In Exodus we find an event that would become the journey out of bondage for Israel, but a spiritual journey for all of us to escape the clutches of evil. It is a paradox that Egypt has become bondage for Israel, when previously it was a place of refuge from the famine. Some 460 years have passed since God gave Abraham the promise of a Promised Land. I do not know what the meaning for the wait to come back out of Egypt was all about. It could be that Israel had to get to the point of willing to leave. This can and has been us in our own journey. In times of famine all of us have embraced the “things of this world” to overcome the hardships of life. But if we find our comfort in these “devices” as a believer it can become paralyzing. We do know also that the fulfillment of the Canaanites was not yet accomplished – Gen 15. Just as we know that God has not sent Jesus back for His Church because the fulfillment of the “times of the Gentiles” has not been completed. Romans 11:25. In this 460 years Israel has grown from a mere family to a multitude of approximately 1.6 – 2.3 million people. This would be quite an undertaking to move that many people.
Enter into the saga Moses. The scripture tells us that a King or Pharaoh who knew not Joseph rises to power. We read about the fear of Egypt concerning the growth of Israel and the fear that Israel will side with Egypt’s enemies should the time come. Too many Israelites! SO commands were given to kill all male babies. This is ironic for in China today the opposite is held true. There they only want male children. Obvious for their own work force. The evil here is exterminate anyone that might threaten the Pharaoh. We have the same thing when Herod tries to destroy any possible King of Israel in Matthew 2. Please capture this principle early in this book – Egypt is Evil; Egypt is Sin and Egypt is Satan. For the man without God, Satan/sin desires to keep him incarcerated and shackled by sin and guilt. The forces of Evil/Egypt will not willing let people go. Satan does not want to lose his imps; yet he does not want man to overpower him either. Sin and Satan wants to keep us in chains to do his evil bidding. For a person to come to freedom, he must be set free through the deliverance of God. The ten plagues are reflective of the great length that God went to to defeat Satan. It is quite interesting that Israel always seems to find itself back in Egypt. The Patriarchs seemed to travel there routinely. The Believer once he or she has been set free from the bondage of the taskmaster, often finds that they are re-shackled by sin and guilt. Satan and sin are readily waiting for all returning slaves! Do not be one!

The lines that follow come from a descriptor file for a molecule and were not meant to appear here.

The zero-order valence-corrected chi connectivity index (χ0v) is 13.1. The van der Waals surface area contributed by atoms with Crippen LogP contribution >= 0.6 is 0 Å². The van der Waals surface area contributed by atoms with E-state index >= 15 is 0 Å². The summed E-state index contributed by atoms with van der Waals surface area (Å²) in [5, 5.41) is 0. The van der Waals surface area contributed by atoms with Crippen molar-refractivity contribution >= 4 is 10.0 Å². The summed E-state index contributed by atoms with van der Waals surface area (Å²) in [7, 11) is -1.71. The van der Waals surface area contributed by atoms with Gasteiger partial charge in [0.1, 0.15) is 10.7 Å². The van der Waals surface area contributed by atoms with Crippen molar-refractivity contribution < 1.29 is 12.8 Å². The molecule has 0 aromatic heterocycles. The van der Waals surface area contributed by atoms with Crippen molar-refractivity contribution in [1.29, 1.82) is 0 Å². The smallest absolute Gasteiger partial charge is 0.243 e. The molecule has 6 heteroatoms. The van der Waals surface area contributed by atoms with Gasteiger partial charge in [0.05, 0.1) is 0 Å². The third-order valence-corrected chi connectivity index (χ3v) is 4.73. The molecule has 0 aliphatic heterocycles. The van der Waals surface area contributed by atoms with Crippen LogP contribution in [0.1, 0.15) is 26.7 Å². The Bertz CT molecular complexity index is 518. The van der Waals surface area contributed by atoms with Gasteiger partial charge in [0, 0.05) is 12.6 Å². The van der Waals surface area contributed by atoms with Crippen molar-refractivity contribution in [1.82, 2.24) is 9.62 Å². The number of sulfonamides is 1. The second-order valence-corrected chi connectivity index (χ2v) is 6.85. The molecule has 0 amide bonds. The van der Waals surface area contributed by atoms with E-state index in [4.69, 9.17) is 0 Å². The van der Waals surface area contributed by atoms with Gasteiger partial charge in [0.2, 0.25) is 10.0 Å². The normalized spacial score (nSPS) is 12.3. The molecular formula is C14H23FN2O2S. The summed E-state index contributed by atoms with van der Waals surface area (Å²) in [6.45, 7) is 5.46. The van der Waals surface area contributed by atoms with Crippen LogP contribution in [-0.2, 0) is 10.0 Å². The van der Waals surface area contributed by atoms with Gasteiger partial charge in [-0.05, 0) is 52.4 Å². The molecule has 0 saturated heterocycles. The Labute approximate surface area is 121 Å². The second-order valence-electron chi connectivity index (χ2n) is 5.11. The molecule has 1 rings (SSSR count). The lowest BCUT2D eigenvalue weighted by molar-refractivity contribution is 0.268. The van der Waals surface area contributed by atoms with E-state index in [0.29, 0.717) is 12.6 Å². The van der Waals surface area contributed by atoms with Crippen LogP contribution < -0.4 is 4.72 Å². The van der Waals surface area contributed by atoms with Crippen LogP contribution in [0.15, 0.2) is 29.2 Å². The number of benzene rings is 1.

The deliverer – Moses had to be secretly saved from the cruel edict of Pharaoh, ironically, Pharaohs daughter “saves” the deliverer from the Nile. This begins the training period of Moses. He is taught all the tactics of war and educated in every imaginable art and science. Yet the bible tells us that he elected not to enjoin the comforts of Egypt, but chose to identify with his people. Preparation time is a lonely time. Yet, the timing by Moses in killing the Egyptian and then another 40 years on the backside of the desert herding sheep were for the event of the Exodus. We should not hurry or begrudge the preparation time of our Lord. He knows what tools and skills we need to do the job He needs us to do.
In chapter three, the many and varied excuses offered by Moses just doesn’t matter to the Father. He chose Moses, prepared and developed Moses, now it was time for Moses to do what God had prepared him to do. We are all incapable of doing the work, but God will prepare and develop us for His task. Moses would need to know all the arts and tactics of Egypt – know your enemy; but also know how to shepherd stiff-necked people, hence the sheep training. God doesn’t waste anything in our development. Hey Moses what is that in your hand?